Extracellular Vesicles Secreted by Corneal Epithelial Cells Promote Myofibroblast Differentiation
The corneal epithelium mediates the initial response to injury of the ocular surface and secretes a number of profibrotic factors that promote corneal scar development within the stroma. Previous studies have shown that corneal epithelial cells also secrete small extracellular vesicles (EVs) in response to corneal wounding. In this paper, we hypothesized that EVs released from corneal epithelial cells in vitro contain protein cargo that promotes myofibroblast differentiation, the key cell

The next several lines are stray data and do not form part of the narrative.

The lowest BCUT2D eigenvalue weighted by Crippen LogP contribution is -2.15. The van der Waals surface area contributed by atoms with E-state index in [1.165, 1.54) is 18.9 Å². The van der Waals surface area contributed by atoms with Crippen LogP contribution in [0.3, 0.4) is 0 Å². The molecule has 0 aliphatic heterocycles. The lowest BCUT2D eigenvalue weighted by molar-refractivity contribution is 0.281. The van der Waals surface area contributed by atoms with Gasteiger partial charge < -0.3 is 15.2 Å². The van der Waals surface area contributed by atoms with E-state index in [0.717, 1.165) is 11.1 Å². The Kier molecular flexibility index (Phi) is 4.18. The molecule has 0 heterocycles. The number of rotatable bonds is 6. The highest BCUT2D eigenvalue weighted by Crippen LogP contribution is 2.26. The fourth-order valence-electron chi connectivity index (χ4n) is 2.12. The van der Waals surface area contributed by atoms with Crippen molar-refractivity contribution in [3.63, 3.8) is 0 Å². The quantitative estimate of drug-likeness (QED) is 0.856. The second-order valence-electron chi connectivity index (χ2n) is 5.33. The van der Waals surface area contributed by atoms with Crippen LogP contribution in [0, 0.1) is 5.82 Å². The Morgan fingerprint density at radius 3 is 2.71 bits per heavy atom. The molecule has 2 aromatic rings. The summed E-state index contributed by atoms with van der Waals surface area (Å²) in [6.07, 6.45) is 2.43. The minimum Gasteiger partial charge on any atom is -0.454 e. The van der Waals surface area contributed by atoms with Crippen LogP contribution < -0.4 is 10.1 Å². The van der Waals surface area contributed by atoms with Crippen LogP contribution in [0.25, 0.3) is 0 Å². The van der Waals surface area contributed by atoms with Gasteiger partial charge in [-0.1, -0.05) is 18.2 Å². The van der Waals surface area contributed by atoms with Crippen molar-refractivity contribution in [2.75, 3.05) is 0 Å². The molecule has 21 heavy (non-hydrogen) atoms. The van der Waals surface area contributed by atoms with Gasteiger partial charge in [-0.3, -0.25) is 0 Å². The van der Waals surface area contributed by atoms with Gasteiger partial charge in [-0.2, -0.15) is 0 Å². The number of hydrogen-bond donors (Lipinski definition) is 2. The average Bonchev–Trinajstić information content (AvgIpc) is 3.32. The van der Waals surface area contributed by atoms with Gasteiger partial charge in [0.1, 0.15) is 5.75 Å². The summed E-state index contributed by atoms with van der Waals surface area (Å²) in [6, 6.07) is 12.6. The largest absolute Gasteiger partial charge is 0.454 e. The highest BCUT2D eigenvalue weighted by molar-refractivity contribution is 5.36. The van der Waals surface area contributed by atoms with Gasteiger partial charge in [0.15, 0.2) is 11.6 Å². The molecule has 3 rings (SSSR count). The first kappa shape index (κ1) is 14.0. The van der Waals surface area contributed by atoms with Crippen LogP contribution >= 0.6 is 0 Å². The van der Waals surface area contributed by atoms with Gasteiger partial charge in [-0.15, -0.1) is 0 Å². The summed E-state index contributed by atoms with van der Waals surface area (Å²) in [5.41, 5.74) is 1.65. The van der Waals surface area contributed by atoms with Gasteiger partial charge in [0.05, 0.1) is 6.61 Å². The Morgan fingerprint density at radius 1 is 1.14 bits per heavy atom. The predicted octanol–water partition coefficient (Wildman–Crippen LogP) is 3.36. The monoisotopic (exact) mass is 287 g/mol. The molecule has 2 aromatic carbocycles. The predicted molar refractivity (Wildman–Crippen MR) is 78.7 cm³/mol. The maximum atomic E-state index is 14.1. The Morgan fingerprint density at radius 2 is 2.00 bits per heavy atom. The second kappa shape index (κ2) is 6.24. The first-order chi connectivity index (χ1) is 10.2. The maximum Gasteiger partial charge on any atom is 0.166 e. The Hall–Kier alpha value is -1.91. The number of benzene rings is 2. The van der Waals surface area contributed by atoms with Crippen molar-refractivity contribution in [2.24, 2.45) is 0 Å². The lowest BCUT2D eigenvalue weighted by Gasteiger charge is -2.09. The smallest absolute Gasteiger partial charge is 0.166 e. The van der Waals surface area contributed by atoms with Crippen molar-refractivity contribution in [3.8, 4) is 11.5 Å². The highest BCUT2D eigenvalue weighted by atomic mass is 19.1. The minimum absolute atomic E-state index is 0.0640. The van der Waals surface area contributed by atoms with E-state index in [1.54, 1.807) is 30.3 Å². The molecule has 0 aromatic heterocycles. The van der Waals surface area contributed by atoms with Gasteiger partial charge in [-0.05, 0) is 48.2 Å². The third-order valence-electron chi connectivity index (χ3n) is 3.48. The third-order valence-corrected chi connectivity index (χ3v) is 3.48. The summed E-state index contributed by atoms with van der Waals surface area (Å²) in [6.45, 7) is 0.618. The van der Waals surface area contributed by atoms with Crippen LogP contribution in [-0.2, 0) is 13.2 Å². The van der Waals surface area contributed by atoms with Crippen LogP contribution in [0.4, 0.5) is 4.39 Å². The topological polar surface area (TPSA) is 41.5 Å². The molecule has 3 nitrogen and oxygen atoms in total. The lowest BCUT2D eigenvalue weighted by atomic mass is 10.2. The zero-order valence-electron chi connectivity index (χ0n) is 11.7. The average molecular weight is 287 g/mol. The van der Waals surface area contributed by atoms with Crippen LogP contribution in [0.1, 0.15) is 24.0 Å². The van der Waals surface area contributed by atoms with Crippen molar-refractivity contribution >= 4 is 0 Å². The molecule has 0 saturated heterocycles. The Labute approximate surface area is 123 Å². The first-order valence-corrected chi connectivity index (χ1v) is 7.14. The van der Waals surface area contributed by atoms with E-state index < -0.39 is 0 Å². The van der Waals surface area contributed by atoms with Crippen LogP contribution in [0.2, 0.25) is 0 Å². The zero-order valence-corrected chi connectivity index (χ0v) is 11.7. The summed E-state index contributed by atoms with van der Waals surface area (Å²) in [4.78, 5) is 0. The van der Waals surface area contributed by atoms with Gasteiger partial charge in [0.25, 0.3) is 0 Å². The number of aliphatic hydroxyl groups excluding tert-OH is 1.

... the key cell responsible for scar development. We focused on the interplay between corneal epithelial-derived EVs and the stroma to determine if the corneal fibroblast phenotype, contraction, proliferation, or migration were promoted following vesicle uptake by corneal fibroblasts. Our results showed an increase in myofibroblast differentiation based on α-smooth muscle actin expression and elevated contractility following EV treatment compared to controls. Furthermore, we characterized the contents of epithelial cell-derived EVs using proteomic analysis and identified the presence of provisional matrix proteins, fibronectin and thrombospondin-1, as the dominant encapsulated protein cargo secreted by corneal epithelial cells in vitro. Proteins associated with the regulation of protein translation were also abundant in EVs. This paper reveals a novel role and function of EVs secreted by the corneal epithelium that may contribute to corneal scarring.